Attorney Jared Smith, who’s representing Shannon, denied the allegations that his client and her husband themselves engaged in sexual harassment. Smith called Carby “opportunistic” in a statement to LPM News.

“Her allegations against the Lauders are unfounded and center around rumor, innuendo and lies,” Smith said. “The Lauders are shocked and appalled by her false claims.”

In his Thursday press conference, Greenberg said Kuriger, who works in LMPD’s Special Investigations Unit, was investigating the Lauders for sexually harassing Carby when Lauder accused Kuriger of doing the same.

Sexual harassment ‘pervasive’ within LMPD?

Another LMPD officer, Christine Silk, also said this week she is a victim of workplace sexual misconduct.

Silk filed a lawsuit in Jefferson County Circuit Court on Tuesday claiming that Dale Cottongim, a former LMPD training academy instructor, made inappropriate sexual comments about her during her first weeks on the force last year. She also claims officer Justin LeMon, who was assigned to be Silk’s field training officer, made inappropriate advances, including sending her pictures of his genitals and asking her to read a sexual fantasy he had written about her.

Silk filed complaints against both of the officers. According to The Courier Journal, an investigation found Cottongim violated policies on conduct unbecoming and courtesy, but he was exonerated of sexual harassment. Cottongim received a reprimand and was transferred out of the training division. An internal investigation into LeMon’s actions is ongoing.

Cottongim and LeMon did not respond to requests for comment sent to their LMPD email addresses Thursday night.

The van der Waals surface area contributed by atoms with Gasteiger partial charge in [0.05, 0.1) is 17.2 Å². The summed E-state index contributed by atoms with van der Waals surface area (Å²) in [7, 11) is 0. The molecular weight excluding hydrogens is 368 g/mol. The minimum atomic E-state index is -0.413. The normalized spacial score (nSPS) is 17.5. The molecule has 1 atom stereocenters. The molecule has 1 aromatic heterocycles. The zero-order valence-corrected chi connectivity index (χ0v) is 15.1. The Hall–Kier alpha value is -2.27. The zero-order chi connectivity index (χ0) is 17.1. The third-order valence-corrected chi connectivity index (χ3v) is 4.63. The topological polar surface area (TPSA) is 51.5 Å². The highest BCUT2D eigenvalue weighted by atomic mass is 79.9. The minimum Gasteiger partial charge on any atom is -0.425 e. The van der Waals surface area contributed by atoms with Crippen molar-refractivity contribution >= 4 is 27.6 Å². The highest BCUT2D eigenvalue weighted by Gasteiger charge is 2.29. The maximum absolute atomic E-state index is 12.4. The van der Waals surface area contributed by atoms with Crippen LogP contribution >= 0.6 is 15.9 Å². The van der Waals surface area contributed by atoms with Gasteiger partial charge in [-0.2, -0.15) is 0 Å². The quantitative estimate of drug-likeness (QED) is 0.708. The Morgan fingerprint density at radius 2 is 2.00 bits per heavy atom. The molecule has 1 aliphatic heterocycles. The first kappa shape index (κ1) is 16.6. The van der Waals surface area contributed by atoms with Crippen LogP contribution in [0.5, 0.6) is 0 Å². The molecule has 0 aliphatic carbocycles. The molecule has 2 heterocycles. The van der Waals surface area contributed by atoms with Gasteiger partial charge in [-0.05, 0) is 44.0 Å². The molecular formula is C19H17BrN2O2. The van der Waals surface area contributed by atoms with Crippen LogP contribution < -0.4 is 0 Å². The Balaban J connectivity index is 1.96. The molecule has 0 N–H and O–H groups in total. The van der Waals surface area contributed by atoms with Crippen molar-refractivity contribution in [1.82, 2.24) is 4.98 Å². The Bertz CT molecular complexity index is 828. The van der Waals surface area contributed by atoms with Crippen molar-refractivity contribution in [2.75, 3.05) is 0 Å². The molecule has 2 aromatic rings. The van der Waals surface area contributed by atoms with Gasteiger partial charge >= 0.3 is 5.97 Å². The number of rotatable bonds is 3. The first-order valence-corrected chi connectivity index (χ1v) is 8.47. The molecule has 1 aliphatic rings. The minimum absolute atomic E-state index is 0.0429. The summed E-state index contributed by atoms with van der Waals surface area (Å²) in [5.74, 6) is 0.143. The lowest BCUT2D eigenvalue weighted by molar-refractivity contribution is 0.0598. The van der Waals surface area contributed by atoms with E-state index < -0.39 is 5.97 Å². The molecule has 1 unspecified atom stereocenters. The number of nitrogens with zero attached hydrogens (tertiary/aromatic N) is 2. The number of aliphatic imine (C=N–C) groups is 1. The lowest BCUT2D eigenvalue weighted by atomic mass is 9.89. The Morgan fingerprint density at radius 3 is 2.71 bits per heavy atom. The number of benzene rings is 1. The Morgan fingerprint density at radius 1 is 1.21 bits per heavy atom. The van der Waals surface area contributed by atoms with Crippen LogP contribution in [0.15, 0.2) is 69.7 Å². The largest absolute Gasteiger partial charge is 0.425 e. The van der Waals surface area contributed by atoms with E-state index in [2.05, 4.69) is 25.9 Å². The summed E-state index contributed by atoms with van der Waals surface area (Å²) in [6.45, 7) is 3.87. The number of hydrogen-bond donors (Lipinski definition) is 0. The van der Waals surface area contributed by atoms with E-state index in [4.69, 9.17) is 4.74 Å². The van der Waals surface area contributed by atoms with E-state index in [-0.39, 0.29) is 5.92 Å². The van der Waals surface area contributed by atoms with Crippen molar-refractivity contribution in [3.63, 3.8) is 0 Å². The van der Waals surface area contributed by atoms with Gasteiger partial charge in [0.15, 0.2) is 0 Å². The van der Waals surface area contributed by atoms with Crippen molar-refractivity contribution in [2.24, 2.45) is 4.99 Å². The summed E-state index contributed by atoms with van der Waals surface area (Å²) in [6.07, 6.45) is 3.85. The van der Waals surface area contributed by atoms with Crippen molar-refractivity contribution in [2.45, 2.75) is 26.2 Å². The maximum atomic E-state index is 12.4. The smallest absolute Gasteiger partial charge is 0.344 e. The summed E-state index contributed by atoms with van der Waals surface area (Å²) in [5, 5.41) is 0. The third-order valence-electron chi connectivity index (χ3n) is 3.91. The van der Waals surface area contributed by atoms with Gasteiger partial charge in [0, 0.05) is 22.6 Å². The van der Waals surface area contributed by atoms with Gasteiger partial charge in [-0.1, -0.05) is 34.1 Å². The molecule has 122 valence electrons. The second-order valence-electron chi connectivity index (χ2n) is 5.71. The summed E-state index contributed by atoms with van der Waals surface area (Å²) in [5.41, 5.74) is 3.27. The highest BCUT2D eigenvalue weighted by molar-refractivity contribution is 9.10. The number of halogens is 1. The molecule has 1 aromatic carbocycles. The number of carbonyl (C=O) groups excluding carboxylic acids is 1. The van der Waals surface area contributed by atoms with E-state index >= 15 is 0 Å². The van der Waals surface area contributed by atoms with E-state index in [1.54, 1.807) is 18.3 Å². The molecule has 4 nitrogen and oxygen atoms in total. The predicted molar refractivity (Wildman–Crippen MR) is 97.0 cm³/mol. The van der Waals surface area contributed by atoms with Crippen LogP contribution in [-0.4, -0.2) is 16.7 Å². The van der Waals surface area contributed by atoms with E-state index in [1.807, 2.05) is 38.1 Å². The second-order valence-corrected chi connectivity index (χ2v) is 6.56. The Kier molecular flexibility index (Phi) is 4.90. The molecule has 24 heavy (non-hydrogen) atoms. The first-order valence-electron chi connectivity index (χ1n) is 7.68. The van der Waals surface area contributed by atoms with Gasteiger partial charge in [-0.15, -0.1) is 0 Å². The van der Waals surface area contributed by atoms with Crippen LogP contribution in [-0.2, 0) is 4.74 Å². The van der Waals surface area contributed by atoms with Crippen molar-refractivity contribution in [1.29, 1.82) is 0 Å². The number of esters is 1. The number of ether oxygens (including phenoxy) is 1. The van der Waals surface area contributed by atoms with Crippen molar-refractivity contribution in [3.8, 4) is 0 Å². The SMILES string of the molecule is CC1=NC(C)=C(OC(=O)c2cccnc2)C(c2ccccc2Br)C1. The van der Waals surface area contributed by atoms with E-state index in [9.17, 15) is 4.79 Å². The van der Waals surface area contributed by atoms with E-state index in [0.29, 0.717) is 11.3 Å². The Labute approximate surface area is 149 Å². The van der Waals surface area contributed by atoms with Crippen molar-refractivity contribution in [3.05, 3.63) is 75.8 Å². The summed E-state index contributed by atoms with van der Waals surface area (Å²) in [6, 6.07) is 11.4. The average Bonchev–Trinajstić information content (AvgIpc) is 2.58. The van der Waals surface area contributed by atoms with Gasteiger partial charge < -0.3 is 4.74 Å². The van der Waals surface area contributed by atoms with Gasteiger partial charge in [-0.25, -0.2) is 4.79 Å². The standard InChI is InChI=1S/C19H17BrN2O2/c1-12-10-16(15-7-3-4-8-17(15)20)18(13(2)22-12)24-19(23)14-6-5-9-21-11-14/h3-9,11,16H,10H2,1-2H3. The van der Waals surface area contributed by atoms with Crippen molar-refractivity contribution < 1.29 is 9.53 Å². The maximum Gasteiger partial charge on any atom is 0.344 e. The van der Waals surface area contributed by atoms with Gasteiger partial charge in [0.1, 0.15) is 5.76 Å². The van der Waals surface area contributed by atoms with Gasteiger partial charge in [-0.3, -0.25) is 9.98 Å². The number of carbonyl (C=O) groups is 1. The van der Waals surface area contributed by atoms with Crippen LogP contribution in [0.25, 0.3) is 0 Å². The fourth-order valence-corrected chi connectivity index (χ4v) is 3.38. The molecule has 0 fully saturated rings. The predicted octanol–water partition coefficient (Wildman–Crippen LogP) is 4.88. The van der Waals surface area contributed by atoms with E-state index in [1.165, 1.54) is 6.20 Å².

Like Carby, Silk is also alleging LMPD leaders created a hostile work environment and failed to take the proper steps to protect her from harassment.

“LMPD maintains a disturbing internal culture where pervasive patterns of sexual misconduct and predatory behaviors of officers have been repeatedly excused, ignored, concealed, and fostered,” Silk’s lawsuit states.

All three women — Carby, Silk and Shannon Lauder — noted that this isn’t the first time LMPD has been accused of failing officers who experience sexual misconduct at the hands of their colleagues.

In 2020, former LMPD officer Bryan Wilson used police technology to hack the phones of multiple women to steal nude pictures of them. Wilson threatened to leak the pictures to the womens’ families and employers if they didn’t send more images to him. Wilson is currently serving a 30-month sentence in federal prison for cyberstalking as well as separate incidents in which prosecutors say he and another officers threw drinks at residents while on duty.

The U.S. Department of Justice also accused LMPD of not adequately investigating officers accused of sexual misconduct and domestic violence. In its scathing report released last year, the DOJ said LMPD’s investigations “frequently deviate from Departmental policies and generally accepted investigative practices.”

Louisville Metro is currently negotiating a consent decree with the DOJ, which will act as a roadmap for reform. Under the decree, the city will be required to institute dozens of policy changes and other reforms.

If you or a loved one has experienced sexual assault or harassment, contact the confidential National Sexual Assault Hotline at (800) 656-4673 to be connected to a provider in your area.

Roberto Roldan is the City Politics and Government Reporter for WFPL. Email Roberto at rroldan@lpm.org.